Q: How can the government claim ownership of confederate gold when it was abandoned or intentionaly hidden by confederacy
If the president of the Confederate Treasure left the gold intentionally would that not legally invoke the finders keepers laws? Who initially owned the confederate gold?
A: The federal Confiscation Act of 1862 would apply to gold owned by the Confederate States of America (which the Act did not recognize as an entity), with the result that the United States would own the gold. This is a hypothetical question because the CSA government probably held no gold at the time of its defeat in 1865. You have not provided sufficient facts for me to be able to analyze this as a legal issue.
Setting aside statutes from 150 years ago (that are still enforceable today) for a moment. You could also think about it in practical terms, there is no "finders keepers" law. The concept, rather, if the true owner of the property either "lost or mislaid" the property, legal title to the property has never be divested. On the other hand, abandoned property does trigger a relinquishment of title (although there may be obligations that continue associated with ownership prior to abandonment).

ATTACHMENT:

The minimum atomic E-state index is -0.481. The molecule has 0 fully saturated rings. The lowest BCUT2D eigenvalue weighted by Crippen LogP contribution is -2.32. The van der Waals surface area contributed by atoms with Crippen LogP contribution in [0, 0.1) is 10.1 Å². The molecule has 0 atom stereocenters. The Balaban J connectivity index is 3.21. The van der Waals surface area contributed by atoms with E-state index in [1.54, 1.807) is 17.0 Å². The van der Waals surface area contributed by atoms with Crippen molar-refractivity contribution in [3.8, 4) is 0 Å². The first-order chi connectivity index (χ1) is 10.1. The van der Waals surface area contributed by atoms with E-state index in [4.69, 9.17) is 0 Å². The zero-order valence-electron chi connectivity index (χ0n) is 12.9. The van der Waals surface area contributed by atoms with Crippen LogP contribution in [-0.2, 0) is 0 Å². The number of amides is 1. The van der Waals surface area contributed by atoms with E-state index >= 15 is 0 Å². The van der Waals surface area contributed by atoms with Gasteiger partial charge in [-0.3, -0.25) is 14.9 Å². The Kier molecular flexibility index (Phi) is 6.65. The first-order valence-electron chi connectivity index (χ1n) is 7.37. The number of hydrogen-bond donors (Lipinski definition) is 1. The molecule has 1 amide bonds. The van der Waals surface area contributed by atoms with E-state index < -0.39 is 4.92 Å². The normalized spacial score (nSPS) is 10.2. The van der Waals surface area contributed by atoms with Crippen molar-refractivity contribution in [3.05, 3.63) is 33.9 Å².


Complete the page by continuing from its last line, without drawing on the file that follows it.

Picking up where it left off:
Gold, is not something that is abandoned. It is lost or mislaid. Gold that is buried, is mislaid. Gold that is on the surface, is probably lost.
Generally, the finder of lost property merely has physical control of the property and an intention to assume dominion over the object. But, in a battle between the finder and the true owner, the finder will lose (what happens when someone buys the lost property from the finder, it depends).
Generally, the finder of mislaid property does not acquire the right to possession. Essentially the finder has a duty to return the property to its owner, otherwise they may be guilty of larceny and they may be held liable in tort for conversion.
Treasury trove on the other hand depends on the state, but most states, including Michigan view treasure trove the same as lost property (i.e. trespass matters).
Clearing title to these types of items is a tricky matter, and efforts to find the true owner should be documented diligently and objectively 'reasonable'.
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